China becomes a lifeline for Iran and wants balance in the region
While pressuring Washington to drop sanctions and renew the JCPOA, Beijing has expanded trade and military relations with Tehran and its neighbors, Al-Monitor writes. In the puzzle that is known as the Iran nuclear deal — the Joint Comprehensive Plan of Action (JCPOA) — the United States holds the key, China’s Foreign Ministry said Feb. 24. Beijing insisted that Washington’s return to the deal and lifting of sanctions against Tehran would transform the critical gridlock that Iran’s nuclear program is facing from a challenge into an international opportunity.
But we are in a different geopolitical environment today than when the deal was first signed in 2015. Iran has emerged as arguably China’s most strategic ally in the region. Concurrently, US relations with both Iran and China have deteriorated since February 2006, when the International Atomic Energy Agency (IAEA) Board of Governors referred the Iranian nuclear case to the United Nations Security Council, prompting the formation of the nuclear deal.
After Washington unilaterally withdrew from the JCPOA in 2018, a “maximum pressure” campaign targeted Iran’s economic sector.
Despite a flurry of these sanctions aimed at crippling Tehran’s purchasing power, China has acted as Iran’s lifeline. Oil imports from Iran to Beijing steadily rose to millions of barrels per day. And the sides are reportedly close to finalizing a 25-year trade and military agreement that will see China invest about $400 billion in Iran’s banking, telecommunication, transport and infrastructure sectors in exchange for a discounted supply of Iranian oil.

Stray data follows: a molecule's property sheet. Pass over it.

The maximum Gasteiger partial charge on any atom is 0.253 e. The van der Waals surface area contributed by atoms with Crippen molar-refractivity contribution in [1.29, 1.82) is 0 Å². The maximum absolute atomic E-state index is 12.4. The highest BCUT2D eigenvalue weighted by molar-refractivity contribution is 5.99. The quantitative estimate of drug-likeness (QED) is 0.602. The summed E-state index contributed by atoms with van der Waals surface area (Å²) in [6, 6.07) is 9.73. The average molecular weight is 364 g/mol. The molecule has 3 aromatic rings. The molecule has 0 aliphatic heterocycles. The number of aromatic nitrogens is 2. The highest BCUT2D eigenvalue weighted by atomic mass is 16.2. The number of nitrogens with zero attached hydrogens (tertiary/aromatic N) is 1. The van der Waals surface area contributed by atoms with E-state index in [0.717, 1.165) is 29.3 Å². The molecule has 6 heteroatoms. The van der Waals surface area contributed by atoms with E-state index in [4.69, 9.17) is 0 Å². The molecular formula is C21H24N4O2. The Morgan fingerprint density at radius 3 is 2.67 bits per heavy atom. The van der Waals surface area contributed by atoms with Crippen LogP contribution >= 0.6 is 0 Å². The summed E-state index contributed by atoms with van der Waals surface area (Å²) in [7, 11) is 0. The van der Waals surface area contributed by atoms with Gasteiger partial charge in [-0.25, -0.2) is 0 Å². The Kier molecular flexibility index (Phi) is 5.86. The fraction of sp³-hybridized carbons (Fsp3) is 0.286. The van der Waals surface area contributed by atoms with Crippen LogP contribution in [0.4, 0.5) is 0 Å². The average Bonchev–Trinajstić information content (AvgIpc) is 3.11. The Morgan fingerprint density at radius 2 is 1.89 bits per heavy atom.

The Iranians have trumpeted the strategic agreement as a sign they are not isolated. China, however, has been more quiet about the deal. Beijing is trying to pull off a balancing act in the Middle East, according to Michael Singh, managing director at The Washington Institute and a former senior director for Middle East affairs at the National Security Council. "China has a close relationship with Iran, but it wants to ensure that it can also maintain friendly relations with Iran’s rivals like Israel and the Gulf Arab states and also it doesn’t want to really pick a fight with the United States in the Middle East,” Singh told Al-Monitor.
In a phone conversation March 1, at the request of US Special Envoy for Iran Robert Malley, China’s Vice Foreign Minister Ma Zhaoxu confirmed Beijing’s commitment to bring the nuclear deal back to light. The two sides expressed readiness to step up discussions.
But Iran and the United States remain in a gridlock and unsure what comes next. Iran has expressed that all US sanctions must first be lifted before Tehran will return to its commitment under the 2015 deal. US President Joe Biden has said Washington will not lift sanctions first. This week, Iran reportedly rejected a US and European Union offer to hold direct nuclear talks, two senior Western diplomats told The Wall Street Journal.
An early test for Iran and the international community will be navigating an Additional Protocol agreement. The maneuver grants the IAEA short notice access to Iran’s nuclear facilities and suspected nuclear sites.
A February deadline was set by Iranian lawmakers to limit cooperation with the IAEA if sanctions weren’t lifted. Once that deadline passed, Iran’s Foreign Minister Mohammad Javad Zarif tweeted that Iran is obliged by law to halt the Additional Protocol, but reassured the international community in a tweet “all remedial measures [are] reversible.”
A deal reached with the IAEA’s Director General Rafael Grossi over the weekend prompted a “technical understanding” by Iran that will continue to allow the UN agency its regular verification and monitoring activities for a period of up to three months.